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St. Paul adopts Indigenous People’s Day while still recognizing the Columbus Day holiday

The city council agreed to join other cities in recognizing Indigenous People’s Day. But it will still observe Columbus Day, too, as a state and national holiday.

The St. Paul City Council has joined Minneapolis, Seattle, Berkeley and other cities in recognizing Indigenous People’s Day on the second Monday in October.

That’s the day that most of the country celebrates Columbus Day.

The movement was begun as a way to honor Native American culture, and as a counter-celebration to Columbus Day and protest of the European conquest of North America (which had been “discovered” centuries earlier by native peoples).

Minneapolis renamed the day last year.

St. Paul will live in both worlds, as the council resolution says the city will recognize Indigenous People’s Day and continue to recognize Columbus Day as a state and federal holiday.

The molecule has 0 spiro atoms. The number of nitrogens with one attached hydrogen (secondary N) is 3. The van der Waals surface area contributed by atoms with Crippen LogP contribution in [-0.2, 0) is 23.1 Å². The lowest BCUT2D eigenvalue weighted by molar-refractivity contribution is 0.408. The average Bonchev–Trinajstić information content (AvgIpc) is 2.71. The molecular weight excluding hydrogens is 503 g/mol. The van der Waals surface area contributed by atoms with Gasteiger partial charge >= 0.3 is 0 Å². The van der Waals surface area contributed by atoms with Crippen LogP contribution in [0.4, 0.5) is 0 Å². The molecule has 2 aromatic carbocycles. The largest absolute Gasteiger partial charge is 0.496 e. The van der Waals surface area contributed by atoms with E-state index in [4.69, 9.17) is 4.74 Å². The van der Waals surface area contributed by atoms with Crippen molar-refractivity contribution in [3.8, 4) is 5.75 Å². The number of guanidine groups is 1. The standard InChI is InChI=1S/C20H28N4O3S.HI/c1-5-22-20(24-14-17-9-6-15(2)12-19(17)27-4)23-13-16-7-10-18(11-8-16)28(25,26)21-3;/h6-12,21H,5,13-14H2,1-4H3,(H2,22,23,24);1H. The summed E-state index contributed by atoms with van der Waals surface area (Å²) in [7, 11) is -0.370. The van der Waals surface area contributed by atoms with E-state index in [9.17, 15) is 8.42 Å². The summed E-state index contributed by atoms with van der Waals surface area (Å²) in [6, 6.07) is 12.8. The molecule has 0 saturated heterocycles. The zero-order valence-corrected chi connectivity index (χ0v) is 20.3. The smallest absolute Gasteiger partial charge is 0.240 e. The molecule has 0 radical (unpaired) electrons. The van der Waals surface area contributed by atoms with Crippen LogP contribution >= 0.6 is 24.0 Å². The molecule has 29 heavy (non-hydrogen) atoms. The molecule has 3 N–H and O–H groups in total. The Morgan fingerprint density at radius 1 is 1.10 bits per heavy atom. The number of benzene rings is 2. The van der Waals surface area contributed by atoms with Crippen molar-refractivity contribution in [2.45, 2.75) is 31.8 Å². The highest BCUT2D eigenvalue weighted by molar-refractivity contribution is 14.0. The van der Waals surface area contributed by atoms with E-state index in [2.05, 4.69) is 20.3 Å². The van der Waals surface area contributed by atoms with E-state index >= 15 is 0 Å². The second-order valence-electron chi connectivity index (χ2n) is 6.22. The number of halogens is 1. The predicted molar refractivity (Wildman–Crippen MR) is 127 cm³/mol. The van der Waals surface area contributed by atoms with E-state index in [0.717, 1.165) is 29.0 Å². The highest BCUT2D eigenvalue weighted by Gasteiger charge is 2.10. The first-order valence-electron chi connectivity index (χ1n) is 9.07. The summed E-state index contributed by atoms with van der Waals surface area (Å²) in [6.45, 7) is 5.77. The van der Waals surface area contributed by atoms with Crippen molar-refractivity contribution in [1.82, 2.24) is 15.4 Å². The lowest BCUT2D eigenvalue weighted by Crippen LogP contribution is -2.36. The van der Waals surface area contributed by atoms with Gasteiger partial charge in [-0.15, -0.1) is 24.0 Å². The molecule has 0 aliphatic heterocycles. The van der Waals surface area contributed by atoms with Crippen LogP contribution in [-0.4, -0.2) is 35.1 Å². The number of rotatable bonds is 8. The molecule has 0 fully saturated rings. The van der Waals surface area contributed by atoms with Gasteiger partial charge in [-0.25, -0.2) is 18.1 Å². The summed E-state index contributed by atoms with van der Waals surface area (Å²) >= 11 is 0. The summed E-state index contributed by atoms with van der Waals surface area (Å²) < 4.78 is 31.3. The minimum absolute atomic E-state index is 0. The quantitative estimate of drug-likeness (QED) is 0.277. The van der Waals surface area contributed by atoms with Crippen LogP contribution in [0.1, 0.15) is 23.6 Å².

All seven council members sponsored the resolution, which was drafted by the city’s Human Rights and Equal Economic Opportunity Commission and members of the American Indian community.

City Council President Russ Stark said:

“This is a long overdue acknowledgment of the contributions of indigenous communities to our culture and society.”

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